The Extra-Terrestrial and Other Stuff

The other night we opened our small group by having everyone share a fear or something that really freaks out him or her. Before we began, I have to admit, I felt a little proud–after all, I really only had one main fear.

Too bad that fear is kind of crazy.

You see, I am terrified of something that really shouldn’t bother me. I’ve never had any experience with this thing, nor will I probably ever. Yet, the thought of it can start my heart racing, my body tingling. I’ll stay awake at night curled in a little ball, holding onto Matt’s arm as we sleep.

But if this thing is real, Matt’s arm isn’t going to help.

No, nothing can save me if the aliens come.

That’s right; I’m terrified of aliens, so terrified, in fact, that I cannot even look up a picture to place within this blog. I tried to find a picture of a UFO instead, minus the aliens, but when the pace of my breathing quickened, I had to stop.

I know they are probably not real, and I also know that, even if they are real, they most likely aren’t coming for me. Unless they can read minds and know I’m currently typing about how afraid I am and they come for me and then they take me to the mother ship and they stick those probe thingies in my eyeballs and then they impregnate me some little alien baby that will burst forth from my stomach in four months (they grow quickly) killing me and setting forth their plan to take over the human race.


By the time it was my turn, I had heard fears ranging from giant camel spiders in Iraq to snakes to sinking in the ocean, and I felt like I could have a panic attack. I didn’t even realize that I shared some of these fears, and I was sure when I talked of my fear of aliens to the group, I might send some of us over the edge. But everyone just stared at me and gave a polite chuckle….

I know the fear is irrational, but, nonetheless, it is real. When Matt is away on a trip and I hear a noise in the dark, my mind goes to strange places. And while fear can serve a purpose–we stay away or are cautious of unsafe environments–this fear does nothing useful.

And, unfortunately, when I really began to think about this topic, I found that I have a list full of unproductive fears:

What if my children don’t love God when they’re older, and they rebel? What if they don’t love me? What if one of them gets sick–really sick? What if something happens to Matt?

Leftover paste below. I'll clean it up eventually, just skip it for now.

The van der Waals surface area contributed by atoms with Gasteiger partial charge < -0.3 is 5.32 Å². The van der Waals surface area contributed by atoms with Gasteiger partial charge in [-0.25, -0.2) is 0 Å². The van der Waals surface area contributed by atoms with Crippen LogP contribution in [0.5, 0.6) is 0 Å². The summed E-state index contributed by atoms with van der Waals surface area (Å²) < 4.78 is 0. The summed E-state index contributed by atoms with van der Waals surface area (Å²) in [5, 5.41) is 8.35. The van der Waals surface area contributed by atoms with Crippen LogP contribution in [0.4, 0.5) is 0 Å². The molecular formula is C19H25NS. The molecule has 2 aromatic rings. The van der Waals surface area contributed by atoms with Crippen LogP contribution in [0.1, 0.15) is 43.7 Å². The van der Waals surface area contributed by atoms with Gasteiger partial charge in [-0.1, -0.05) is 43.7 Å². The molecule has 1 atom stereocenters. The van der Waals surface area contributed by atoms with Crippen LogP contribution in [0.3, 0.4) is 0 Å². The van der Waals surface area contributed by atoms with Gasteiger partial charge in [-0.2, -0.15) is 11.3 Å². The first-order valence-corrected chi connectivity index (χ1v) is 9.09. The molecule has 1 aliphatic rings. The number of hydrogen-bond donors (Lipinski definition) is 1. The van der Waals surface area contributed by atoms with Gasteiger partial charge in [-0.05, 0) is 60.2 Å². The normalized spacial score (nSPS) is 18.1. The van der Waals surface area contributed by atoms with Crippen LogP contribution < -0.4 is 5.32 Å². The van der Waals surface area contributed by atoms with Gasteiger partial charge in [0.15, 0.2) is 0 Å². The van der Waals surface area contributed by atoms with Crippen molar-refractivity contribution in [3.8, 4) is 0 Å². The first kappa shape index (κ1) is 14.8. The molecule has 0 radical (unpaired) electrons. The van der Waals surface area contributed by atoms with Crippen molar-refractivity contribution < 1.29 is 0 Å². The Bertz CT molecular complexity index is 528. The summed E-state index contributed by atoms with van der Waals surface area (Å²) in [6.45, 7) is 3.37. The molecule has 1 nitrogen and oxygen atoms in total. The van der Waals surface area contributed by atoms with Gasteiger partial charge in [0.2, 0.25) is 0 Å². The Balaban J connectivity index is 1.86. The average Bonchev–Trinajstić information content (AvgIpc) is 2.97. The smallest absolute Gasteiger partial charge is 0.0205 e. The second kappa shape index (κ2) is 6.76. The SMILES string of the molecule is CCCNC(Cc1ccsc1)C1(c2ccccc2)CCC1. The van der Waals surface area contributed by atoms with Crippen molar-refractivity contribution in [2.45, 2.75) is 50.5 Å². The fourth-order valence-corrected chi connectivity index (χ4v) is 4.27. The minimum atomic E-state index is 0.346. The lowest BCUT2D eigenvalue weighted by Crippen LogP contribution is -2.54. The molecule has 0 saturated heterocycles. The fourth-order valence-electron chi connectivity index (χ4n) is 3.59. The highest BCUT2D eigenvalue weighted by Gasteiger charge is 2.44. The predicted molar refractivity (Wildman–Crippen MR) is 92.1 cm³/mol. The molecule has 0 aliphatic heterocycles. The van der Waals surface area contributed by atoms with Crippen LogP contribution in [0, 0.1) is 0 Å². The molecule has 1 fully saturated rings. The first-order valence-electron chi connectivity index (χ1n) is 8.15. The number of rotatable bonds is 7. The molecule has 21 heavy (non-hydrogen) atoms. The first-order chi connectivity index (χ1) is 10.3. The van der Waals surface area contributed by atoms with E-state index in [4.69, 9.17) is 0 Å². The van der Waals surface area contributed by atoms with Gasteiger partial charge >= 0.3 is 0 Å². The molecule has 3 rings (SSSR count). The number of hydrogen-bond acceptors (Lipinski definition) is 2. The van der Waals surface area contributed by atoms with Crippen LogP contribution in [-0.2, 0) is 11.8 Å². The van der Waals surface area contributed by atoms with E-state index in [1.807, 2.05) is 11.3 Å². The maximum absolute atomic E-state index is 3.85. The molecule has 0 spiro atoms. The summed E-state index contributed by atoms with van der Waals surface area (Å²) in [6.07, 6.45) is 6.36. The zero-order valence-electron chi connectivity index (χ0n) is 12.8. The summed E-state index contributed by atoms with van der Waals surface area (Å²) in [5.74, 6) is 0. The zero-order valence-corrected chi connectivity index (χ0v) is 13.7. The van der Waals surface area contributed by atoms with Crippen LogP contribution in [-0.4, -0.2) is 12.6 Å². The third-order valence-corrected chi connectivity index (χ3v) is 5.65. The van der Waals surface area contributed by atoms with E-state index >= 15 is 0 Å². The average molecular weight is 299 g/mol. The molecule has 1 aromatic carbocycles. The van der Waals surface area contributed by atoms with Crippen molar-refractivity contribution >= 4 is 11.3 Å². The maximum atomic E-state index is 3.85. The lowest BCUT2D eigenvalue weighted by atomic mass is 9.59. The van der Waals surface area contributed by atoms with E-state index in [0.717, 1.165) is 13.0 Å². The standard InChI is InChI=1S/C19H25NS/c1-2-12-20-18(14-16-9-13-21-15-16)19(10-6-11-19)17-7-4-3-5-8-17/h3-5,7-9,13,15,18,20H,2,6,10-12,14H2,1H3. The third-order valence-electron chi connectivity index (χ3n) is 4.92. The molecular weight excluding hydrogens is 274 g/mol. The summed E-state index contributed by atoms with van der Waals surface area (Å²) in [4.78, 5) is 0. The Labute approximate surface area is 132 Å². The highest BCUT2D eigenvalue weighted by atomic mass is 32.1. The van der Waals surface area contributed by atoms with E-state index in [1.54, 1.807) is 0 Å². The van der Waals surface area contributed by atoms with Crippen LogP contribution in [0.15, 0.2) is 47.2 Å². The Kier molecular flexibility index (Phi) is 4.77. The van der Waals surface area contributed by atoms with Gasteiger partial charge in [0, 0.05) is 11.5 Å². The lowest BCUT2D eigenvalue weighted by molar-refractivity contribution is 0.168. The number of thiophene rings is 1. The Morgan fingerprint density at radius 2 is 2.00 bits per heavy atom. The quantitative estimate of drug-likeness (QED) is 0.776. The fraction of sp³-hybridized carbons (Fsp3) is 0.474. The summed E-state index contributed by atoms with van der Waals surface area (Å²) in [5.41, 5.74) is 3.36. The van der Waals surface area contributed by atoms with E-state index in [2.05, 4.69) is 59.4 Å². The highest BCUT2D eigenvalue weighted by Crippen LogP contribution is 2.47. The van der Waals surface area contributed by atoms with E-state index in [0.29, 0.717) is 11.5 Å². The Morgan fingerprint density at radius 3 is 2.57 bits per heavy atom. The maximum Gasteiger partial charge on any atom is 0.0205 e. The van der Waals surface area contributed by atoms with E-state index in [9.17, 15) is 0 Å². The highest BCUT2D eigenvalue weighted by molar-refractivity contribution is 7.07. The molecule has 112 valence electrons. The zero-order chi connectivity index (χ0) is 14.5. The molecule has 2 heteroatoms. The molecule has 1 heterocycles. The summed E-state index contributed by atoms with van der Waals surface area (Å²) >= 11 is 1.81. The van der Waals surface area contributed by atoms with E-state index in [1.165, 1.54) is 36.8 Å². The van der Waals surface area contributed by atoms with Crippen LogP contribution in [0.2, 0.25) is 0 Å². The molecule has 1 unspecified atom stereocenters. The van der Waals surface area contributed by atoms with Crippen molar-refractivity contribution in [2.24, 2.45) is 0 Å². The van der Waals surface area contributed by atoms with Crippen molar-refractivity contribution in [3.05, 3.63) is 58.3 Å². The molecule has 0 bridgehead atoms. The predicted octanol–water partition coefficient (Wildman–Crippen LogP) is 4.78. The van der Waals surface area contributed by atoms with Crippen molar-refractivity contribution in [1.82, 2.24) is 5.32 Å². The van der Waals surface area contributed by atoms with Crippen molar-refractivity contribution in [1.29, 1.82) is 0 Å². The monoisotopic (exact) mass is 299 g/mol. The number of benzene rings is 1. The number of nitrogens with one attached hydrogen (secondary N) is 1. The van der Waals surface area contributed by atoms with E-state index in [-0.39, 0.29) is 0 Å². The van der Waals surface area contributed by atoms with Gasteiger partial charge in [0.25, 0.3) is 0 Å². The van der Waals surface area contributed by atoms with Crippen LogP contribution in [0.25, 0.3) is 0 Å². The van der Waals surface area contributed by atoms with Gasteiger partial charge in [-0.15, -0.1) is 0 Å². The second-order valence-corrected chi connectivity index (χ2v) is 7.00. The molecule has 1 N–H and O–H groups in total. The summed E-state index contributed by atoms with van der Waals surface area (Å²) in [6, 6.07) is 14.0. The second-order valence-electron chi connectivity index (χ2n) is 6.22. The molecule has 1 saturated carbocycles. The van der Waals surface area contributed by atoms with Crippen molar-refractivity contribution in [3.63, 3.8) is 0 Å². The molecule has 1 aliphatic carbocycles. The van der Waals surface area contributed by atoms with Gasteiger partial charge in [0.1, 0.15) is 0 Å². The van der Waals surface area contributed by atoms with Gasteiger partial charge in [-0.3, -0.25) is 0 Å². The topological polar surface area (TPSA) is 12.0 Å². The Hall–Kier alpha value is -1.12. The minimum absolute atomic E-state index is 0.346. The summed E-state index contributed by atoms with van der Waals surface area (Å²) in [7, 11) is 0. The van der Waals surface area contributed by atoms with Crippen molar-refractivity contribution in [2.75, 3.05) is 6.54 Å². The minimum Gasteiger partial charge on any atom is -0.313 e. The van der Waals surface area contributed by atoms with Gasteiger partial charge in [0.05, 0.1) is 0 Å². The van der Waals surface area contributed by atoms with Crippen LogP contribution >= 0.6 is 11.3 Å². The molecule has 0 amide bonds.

The list could go on and on. And while the above list at least covers real people in my life and lists more rationale fears, the end result is the same: the fear gets me nowhere.

And since I’m too busy to waste my time dwelling on the unproductive, I choose to place my thoughts elsewhere:

“Finally, brothers and sisters, whatever is true, whatever is noble, whatever is right, whatever is pure, whatever is lovely, whatever is admirable—if anything is excellent or praiseworthy—think about such things” (Philippians 4:8, New International Version, 2010).

Not on snakes.

Not on spiders.

And definitely not on aliens.

(No picture available)

What frightens you? How do you overcome fear?

17 thoughts on “The Extra-Terrestrial and Other Stuff

  1. I love this post!!! My favorite part – "no picture available"

    I have irrational fears, too. I think deep down we all do. I have the natural fear of spiders and snakes, but one of my biggest fears is becoming a widow. I can't let Andy leave in the morning without saying 'I love you. Be safe." Even if we are fighting or annoyed with each other I always say it. It calms the fear in a weird way.


    1. Yeah, I've found that I can almost be superstitious about saying 'goodbye' and 'I love you.' Becoming a widow isn't my biggest fear, but it is definitely a concern, especially when Matt goes on a stretch of not eating healthy.


  2. I definitely have a fear of spiders. I think it just about qualifies as a phobia. That picture up there gave me the major heebie jeebies. As for other "irrational" fears, my main one is me being injured or incapacitated in some way when I'm alone with Jonathan & he's scared & doesn't know what to do. The scene in "Steel Magnolias" when Shelby's kidney gives out & baby Jackson is there alone is pretty much my worst fear put on film. I can't even watch that movie anymore which is really sad as it's one of my favorites. When that fear starts taking over my mind & imagination I try very hard to pray & ask God to protect my mind. I know He's watching over us & taking care of us.


    1. Oh, I can understand that fear, too. When my second was born, I had a bad hemorrhage in the hospital and lost half my blood. A couple of weeks later when I was home, I started bleeding again. I was so scared because I was alone with a newborn and 17 month old. I called 911 because when I was in the hospital, I started to pass out. Thankfully, I didn't lose that much blood this time and stayed conscious. Also, an aunt and uncle who had never visited our home before chose that day to come over–they arrived as the ambulance pulled up. So, yes–God is always watching over us and taking care of us!